The association between dispositional and mental health problems among disaster victims and a comparison group

A prospective study

P.G. van der Velden, R.J. Kleber, M. Fournier, Linda Grievink, A. Drogendijk, B.P.R. Gersons

Research output: Contribution to journalArticleScientificpeer-review

Abstract

Background: It is unclear whether the associations between the level of dispositional optimism on the one hand, and depression
symptoms and other health problems on the other hand among disaster victims differ from the associations among non-affected residents.

Methods: To assess the associations between the level of dispositional optimism and health problems among disaster victims and
non-affected residents, data of the longitudinal Enschede Fireworks Disaster Study was analyzed. Participants in the present study
consisted of adult native Dutch victims of the disaster (N=662) and a non-affected comparison group (N=526). Both groups
participated 18 months (T1) and almost four years post-disaster (T2). Multivariate logistic regression analyses were applied to
examine the association between optimism and health problems among both groups.

Results: Results showed that pessimistic victims were more at risk for severe depression symptoms and obsessive–compulsive
symptoms than optimistic victims when controlling for demographic characteristics, life events, smoking, and existing health
problems at T1. However, pessimistic participants in the comparison group were also more at risk for severe anxiety symptoms,
sleeping problems, somatic problems, and problems in social functioning than optimistic control participants
.
Limitations: We had no information on dispositional optimism before 18 months post-disaster
.
Conclusions: Pessimists at baseline are more at risk for health problems after 27 months than optimists. However, among nonaffected
residents pessimism is a stronger independent risk factor than among victims. Results suggest that professional helpers
such as general practitioners, psychologists and psychiatrists should not rely too much on optimistic views of disaster victims.
Original languageEnglish
Pages (from-to)35-45
Number of pages10
JournalJournal of Affective Disorders
Volume102
Publication statusPublished - 2007

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Mental Health
Disasters
General Practitioners
Logistic Models
Depression
Optimism

Cite this

van der Velden, P. G., Kleber, R. J., Fournier, M., Grievink, L., Drogendijk, A., & Gersons, B. P. R. (2007). The association between dispositional and mental health problems among disaster victims and a comparison group: A prospective study. Journal of Affective Disorders, 102, 35-45.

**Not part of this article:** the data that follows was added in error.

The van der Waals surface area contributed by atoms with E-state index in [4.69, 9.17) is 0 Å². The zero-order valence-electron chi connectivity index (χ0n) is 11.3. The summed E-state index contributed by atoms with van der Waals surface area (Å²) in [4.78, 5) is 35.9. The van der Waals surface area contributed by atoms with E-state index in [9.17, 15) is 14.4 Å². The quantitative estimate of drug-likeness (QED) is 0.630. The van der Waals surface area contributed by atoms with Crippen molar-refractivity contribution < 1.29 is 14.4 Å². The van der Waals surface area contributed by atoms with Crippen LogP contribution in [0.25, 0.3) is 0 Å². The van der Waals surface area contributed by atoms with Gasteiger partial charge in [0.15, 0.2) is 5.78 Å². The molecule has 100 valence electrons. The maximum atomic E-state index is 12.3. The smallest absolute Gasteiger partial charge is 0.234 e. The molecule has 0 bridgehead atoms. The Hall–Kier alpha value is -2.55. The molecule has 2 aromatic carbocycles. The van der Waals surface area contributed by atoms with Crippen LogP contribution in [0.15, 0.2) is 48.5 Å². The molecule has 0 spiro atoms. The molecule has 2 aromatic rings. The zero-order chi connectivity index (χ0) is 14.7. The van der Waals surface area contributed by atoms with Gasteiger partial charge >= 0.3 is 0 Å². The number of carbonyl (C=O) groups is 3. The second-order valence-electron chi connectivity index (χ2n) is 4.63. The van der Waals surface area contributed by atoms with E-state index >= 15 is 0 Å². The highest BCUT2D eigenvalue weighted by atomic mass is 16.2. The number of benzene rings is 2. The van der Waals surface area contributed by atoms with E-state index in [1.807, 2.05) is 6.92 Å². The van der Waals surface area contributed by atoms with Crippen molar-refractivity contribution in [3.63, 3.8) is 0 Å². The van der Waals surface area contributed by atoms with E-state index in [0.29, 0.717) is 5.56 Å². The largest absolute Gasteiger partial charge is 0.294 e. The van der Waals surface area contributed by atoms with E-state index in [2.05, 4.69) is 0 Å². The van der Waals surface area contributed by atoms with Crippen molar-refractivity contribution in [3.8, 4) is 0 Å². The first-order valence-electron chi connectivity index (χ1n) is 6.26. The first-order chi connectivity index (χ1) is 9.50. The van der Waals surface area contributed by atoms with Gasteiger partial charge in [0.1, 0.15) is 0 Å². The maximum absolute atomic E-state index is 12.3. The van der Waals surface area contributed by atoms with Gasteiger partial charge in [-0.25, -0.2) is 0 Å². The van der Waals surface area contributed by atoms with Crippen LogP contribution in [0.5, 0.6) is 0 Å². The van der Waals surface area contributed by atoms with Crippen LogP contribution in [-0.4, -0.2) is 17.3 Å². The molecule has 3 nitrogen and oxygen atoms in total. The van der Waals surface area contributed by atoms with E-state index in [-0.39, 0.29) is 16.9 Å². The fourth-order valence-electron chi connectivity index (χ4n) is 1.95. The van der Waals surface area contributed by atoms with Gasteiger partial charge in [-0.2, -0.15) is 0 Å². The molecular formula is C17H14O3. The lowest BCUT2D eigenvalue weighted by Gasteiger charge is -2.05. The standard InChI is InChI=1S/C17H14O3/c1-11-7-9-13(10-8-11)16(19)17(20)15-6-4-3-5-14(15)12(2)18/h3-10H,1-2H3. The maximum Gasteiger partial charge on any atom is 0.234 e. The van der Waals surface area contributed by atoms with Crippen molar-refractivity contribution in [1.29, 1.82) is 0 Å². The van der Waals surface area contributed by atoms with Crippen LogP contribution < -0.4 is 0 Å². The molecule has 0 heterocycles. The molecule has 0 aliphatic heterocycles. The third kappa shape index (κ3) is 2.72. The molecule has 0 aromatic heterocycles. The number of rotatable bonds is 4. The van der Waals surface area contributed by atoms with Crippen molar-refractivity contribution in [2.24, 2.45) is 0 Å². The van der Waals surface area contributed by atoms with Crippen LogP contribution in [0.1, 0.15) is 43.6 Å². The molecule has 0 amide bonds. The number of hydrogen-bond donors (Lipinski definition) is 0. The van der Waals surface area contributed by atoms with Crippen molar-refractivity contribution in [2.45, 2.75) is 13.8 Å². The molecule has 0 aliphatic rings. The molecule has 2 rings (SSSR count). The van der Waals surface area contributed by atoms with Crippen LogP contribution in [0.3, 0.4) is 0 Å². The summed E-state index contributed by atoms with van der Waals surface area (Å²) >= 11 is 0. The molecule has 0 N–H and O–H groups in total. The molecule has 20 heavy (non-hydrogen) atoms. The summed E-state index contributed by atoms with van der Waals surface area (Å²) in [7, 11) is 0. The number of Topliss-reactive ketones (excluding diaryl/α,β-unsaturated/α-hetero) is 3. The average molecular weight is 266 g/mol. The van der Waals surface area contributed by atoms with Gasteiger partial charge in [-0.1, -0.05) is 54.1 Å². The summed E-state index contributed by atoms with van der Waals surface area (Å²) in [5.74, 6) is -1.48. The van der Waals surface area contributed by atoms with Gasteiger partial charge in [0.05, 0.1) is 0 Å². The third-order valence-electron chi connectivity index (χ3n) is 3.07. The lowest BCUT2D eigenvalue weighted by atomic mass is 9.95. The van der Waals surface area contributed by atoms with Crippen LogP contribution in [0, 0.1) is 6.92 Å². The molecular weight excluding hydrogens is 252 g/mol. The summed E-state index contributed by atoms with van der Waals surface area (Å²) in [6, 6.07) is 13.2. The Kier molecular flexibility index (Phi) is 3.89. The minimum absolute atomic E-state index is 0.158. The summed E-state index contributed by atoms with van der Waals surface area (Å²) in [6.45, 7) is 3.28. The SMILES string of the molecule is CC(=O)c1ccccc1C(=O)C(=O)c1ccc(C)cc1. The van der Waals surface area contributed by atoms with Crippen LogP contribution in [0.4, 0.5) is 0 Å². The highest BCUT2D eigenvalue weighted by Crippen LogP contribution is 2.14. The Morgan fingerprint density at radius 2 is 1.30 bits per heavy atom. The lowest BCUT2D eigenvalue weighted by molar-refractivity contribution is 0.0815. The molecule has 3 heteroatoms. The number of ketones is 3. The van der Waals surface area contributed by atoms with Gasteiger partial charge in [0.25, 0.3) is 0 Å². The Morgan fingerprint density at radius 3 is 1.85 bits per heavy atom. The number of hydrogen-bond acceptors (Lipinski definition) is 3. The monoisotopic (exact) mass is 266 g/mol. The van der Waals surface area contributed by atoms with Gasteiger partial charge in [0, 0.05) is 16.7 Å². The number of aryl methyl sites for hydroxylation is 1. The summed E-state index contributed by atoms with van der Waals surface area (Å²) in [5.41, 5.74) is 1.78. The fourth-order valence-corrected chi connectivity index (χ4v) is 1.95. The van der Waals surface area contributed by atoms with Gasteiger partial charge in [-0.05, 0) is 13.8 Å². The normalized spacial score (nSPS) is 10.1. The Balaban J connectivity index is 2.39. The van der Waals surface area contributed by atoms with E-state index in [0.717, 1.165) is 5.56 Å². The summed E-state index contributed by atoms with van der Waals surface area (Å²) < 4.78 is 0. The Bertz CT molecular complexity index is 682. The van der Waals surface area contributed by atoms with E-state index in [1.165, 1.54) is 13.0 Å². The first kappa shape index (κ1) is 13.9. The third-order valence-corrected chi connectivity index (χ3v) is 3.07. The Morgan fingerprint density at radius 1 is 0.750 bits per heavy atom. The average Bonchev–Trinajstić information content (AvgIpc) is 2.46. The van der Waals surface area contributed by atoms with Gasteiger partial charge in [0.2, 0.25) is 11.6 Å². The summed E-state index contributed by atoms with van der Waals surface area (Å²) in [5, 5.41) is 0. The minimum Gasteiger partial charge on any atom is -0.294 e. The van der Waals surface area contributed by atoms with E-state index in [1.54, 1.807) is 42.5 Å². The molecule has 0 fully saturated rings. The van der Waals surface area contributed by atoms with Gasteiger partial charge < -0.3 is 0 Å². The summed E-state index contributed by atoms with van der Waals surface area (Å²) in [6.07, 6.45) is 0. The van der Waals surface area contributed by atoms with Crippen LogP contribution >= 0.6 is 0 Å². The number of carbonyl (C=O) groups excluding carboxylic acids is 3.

van der Velden, P.G. ; Kleber, R.J. ; Fournier, M. ; Grievink, Linda ; Drogendijk, A. ; Gersons, B.P.R. / The association between dispositional and mental health problems among disaster victims and a comparison group : A prospective study. In: Journal of Affective Disorders. 2007 ; Vol. 102. pp. 35-45.
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abstract = "Background: It is unclear whether the associations between the level of dispositional optimism on the one hand, and depressionsymptoms and other health problems on the other hand among disaster victims differ from the associations among non-affected residents.Methods: To assess the associations between the level of dispositional optimism and health problems among disaster victims andnon-affected residents, data of the longitudinal Enschede Fireworks Disaster Study was analyzed. Participants in the present studyconsisted of adult native Dutch victims of the disaster (N=662) and a non-affected comparison group (N=526). Both groupsparticipated 18 months (T1) and almost four years post-disaster (T2). Multivariate logistic regression analyses were applied toexamine the association between optimism and health problems among both groups.Results: Results showed that pessimistic victims were more at risk for severe depression symptoms and obsessive–compulsivesymptoms than optimistic victims when controlling for demographic characteristics, life events, smoking, and existing healthproblems at T1. However, pessimistic participants in the comparison group were also more at risk for severe anxiety symptoms,sleeping problems, somatic problems, and problems in social functioning than optimistic control participants.Limitations: We had no information on dispositional optimism before 18 months post-disaster.Conclusions: Pessimists at baseline are more at risk for health problems after 27 months than optimists. However, among nonaffectedresidents pessimism is a stronger independent risk factor than among victims. Results suggest that professional helperssuch as general practitioners, psychologists and psychiatrists should not rely too much on optimistic views of disaster victims.",